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Memo to: Santa Claus

From: The kids of Western New York

Regarding: The condition of your sleigh

Comments: Better make sure it's super reinforced this year.

Santa, old boy, the kids who read NeXt have electronic gadgets -- all different kinds of them -- at the top of their Christmas lists this year, and those presents are going to weigh you and your reindeer down!

With just a day to go before you make your rounds, you'd better have your on-staff elf mechanic make sure the sleigh can deliver all the CD players, boom boxes, Nintendo equipment and computers that kids have put at the top of their Christmas wish lists.

Or, Santa, you are going to be one unpopular dude in this part of the country!

When we asked NeXt's readers to let us know what they wanted for Christmas, the phone started ringing off the hook with Christmas wish lists galore. Many, many lists also were mailed to the NeXt desk.

And what we learned from all this is that even if kids don't have to time to finish their homework or clean their rooms, they sure find the time to write out their Christmas lists!

Andrew Chaffee, a sixth-grader at Emmet Belknap Middle School in Lockport, represented the wishes of many when he wrote: "I want a computer for Christmas because I really like them. The second thing I want is an airplane, because I have wanted one for a very, very long time. The last thing I want is a video game for Sega."

A fourth-grade class from Campus East School sent a wish list that ranged from a trip to Disney World, to the Clueless diary, Sony Playstation and all sorts of pets.

Lauren Lozano, 11, of Buffalo, called the NeXt hot line with a wider perspective on this Christmas gift scene. Said she: "I want the new American Girl doll named Josefina, the Clueless Hand-Free Phone, CDs, anything with Eeyore, clothes, Ty Beanie Babies -- and, of course, world peace."

In that spirit, many of NeXt's readers have more personal wishes this holiday season. James, of Campus East School, is hoping for more time with his dad. Ashely wants a baby kitten to love. And, Jacqueline Rowley, 11, of Lockport, is wishing for "a golden retriever puppy to cuddle up with at night. I would also want clothes to keep me warm, and I wouldn't like any more because the love my family gives me is enough."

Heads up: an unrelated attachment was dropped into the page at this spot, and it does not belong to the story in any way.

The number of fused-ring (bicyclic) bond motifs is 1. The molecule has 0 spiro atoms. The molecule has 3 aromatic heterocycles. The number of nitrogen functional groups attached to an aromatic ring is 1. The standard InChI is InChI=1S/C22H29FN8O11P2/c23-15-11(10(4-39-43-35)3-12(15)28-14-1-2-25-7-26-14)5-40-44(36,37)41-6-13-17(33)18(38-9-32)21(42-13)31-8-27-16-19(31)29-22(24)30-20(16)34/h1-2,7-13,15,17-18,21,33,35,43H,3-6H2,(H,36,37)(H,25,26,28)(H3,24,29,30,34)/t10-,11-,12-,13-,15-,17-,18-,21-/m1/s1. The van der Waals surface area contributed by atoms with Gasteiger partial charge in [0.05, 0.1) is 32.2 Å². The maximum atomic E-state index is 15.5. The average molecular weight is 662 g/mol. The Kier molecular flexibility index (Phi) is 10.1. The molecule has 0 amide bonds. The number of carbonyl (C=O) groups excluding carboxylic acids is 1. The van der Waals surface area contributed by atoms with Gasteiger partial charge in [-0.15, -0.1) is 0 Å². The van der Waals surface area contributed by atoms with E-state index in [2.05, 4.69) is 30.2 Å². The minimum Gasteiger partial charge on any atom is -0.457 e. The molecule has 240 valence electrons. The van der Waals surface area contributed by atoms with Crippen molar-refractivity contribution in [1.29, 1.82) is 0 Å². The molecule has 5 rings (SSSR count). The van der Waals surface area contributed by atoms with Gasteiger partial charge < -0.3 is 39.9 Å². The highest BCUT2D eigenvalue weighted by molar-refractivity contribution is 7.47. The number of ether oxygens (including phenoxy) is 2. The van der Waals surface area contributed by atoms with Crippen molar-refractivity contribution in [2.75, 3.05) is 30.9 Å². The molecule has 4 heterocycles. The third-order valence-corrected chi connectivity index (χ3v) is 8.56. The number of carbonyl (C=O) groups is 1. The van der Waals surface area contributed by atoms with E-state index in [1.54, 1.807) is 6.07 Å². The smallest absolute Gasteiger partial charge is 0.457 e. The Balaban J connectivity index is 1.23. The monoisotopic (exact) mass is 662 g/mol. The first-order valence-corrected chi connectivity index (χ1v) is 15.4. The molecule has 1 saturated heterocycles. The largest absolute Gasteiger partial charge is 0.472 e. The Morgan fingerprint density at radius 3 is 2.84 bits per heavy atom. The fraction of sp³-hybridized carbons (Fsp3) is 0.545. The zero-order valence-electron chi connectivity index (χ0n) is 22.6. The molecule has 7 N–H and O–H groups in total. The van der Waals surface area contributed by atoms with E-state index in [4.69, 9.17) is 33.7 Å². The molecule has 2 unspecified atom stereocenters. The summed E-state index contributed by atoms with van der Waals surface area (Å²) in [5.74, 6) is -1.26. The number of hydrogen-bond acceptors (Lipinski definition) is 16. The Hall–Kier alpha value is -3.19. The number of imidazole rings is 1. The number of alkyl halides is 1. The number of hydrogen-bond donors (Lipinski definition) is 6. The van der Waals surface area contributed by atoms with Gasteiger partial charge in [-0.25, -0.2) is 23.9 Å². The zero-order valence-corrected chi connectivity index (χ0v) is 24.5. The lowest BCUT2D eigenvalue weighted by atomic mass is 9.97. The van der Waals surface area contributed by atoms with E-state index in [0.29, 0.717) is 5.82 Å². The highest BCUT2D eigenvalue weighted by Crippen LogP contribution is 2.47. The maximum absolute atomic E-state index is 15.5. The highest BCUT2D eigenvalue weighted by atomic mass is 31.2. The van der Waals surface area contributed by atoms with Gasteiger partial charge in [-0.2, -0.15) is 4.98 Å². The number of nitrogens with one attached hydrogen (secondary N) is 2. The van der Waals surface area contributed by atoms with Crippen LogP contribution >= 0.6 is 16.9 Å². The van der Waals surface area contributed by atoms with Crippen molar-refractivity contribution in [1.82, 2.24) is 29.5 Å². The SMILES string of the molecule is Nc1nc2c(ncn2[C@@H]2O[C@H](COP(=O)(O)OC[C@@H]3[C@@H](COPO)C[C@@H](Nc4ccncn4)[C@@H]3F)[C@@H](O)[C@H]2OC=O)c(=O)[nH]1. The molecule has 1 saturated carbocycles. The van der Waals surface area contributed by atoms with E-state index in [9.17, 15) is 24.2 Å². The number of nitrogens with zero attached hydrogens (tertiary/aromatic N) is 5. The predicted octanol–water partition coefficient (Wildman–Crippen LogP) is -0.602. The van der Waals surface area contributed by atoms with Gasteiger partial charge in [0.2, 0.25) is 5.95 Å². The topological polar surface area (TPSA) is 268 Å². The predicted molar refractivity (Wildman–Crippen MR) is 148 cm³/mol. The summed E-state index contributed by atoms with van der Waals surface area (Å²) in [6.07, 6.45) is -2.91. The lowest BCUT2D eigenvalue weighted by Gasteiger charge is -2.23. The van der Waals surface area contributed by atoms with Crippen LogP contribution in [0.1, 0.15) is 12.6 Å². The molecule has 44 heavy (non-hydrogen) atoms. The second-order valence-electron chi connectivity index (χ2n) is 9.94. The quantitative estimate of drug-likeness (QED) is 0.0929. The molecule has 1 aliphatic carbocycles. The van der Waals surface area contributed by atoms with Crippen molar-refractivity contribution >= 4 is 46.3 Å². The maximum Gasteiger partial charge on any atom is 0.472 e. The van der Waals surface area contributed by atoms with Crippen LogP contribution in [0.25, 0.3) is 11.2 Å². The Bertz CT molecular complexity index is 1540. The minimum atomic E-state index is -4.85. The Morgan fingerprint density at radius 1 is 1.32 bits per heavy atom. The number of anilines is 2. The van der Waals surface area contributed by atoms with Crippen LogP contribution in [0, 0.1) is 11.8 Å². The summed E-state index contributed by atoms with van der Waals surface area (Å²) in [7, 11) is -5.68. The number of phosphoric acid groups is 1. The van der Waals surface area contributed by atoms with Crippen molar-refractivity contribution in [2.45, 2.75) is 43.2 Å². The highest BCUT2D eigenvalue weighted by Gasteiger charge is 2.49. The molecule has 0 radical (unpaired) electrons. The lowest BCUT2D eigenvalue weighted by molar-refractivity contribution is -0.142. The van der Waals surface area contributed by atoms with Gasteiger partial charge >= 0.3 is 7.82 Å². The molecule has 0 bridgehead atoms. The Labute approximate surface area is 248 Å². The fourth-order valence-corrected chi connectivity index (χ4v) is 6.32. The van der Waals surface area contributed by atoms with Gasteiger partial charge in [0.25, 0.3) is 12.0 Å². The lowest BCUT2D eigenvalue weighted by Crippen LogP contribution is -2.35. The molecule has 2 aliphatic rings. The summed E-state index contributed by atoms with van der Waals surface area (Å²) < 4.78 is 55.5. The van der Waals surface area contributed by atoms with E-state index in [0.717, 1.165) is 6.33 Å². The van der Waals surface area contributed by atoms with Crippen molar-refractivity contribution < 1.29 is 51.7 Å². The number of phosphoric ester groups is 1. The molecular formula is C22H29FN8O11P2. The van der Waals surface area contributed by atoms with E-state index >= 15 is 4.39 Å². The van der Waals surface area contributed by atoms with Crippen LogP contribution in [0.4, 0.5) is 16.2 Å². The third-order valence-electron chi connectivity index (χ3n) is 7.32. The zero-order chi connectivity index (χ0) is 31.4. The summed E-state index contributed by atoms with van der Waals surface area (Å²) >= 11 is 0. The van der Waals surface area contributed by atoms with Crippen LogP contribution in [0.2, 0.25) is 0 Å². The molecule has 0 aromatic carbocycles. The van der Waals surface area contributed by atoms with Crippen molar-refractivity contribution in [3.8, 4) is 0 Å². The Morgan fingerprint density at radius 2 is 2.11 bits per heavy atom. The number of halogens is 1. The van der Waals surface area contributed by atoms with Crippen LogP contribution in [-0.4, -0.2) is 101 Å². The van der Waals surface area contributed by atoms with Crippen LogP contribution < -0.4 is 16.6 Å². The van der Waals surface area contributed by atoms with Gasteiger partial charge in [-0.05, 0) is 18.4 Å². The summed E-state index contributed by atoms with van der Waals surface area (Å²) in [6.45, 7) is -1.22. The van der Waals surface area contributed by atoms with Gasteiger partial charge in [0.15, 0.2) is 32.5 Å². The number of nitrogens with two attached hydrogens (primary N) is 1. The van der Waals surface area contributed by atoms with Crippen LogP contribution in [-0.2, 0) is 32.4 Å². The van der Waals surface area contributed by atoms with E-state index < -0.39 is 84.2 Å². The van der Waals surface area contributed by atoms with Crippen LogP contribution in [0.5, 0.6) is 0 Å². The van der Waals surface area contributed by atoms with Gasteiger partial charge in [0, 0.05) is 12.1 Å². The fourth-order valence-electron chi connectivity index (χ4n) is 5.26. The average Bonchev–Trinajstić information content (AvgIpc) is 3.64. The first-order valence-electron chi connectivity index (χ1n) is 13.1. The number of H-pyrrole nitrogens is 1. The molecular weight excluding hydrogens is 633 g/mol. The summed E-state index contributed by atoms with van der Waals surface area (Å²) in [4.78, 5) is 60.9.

Latricia Bloom, of Lockport, has these wishes: "I want a real-life white or brown toy poodle. When I get bored, I love to play with animals and babies. If I got what I want for Christmas, I wouldn't ask my mom or dad for anything else. Except to go see my Grandma in Medina."

An 11-year-old from Buffalo believes that this is the time of year to give as well as receive. "I think that people should donate stuff for people who are unfortunate," she told the NeXt hot line, after telling us what she wanted to Christmas: "Tons of CDs, like the Spice Girls' 'Spiceworld,' a new stereo and microphone and speakers."

Second to electronic toys on wish lists are bikes.

Freddie Duncan, 10, wants a stunt bike, and so does Eric Houston and Nicholas Hall.

Erik Voelkle, of Marilla, hopes to find a K2 snowboard under his Christmas tree. And Steven Brachmann, of Angola, is hoping for Super NES, Electronic Talking Battleship and a Buffalo Sabres goalie mask.

Girls have some different requests. Samantha Veach, 11, wants "the coolest clothes around."

Christine Spencer, of Snyder, is asking Santa to bring her "a Josephina doll, a lava lamp, brand-new doll clothes and little friends of Kelly."

Jessica Davis, of Buffalo, would like Winnie the Pooh, Olympic Barbie and an art kit that offers 1,202 activities. Danica Davis is hoping for a Tamagotchi, the sleeping Ernie doll and a Jeopardy hand-held game.

Kate, of Williamsville, is asking for a shiny new pair of ice skates, and hopefully a surprise.

And Elizabeth Callahan, of Buffalo, would like to see a laptop computer, a Tickle Me Elmo doll and a porcelain doll under her Christmas tree.

Many girls are hoping for fingernail kits; clothes, preferably with a logo, and virtual pets. Boys, on the other hand, are really hot to get skateboards, snowboards, computer software, Nintendo 64 and all the extras that go with playing video games.

One thing that most kids -- girls or boys -- definitely put at the top of their list: music and something to play it on.

Many parents feel that too much emphasis is put on the gift side of Christmas, and they wish that their children would want less and learn more about the real meaning of the season.

But many kids already understand what Christmas stands for. Take, for example, Richard Wellington, of Lockport.

What does he want for Christmas?

"What I would really like is to have my grandpa back. He died about a year ago."

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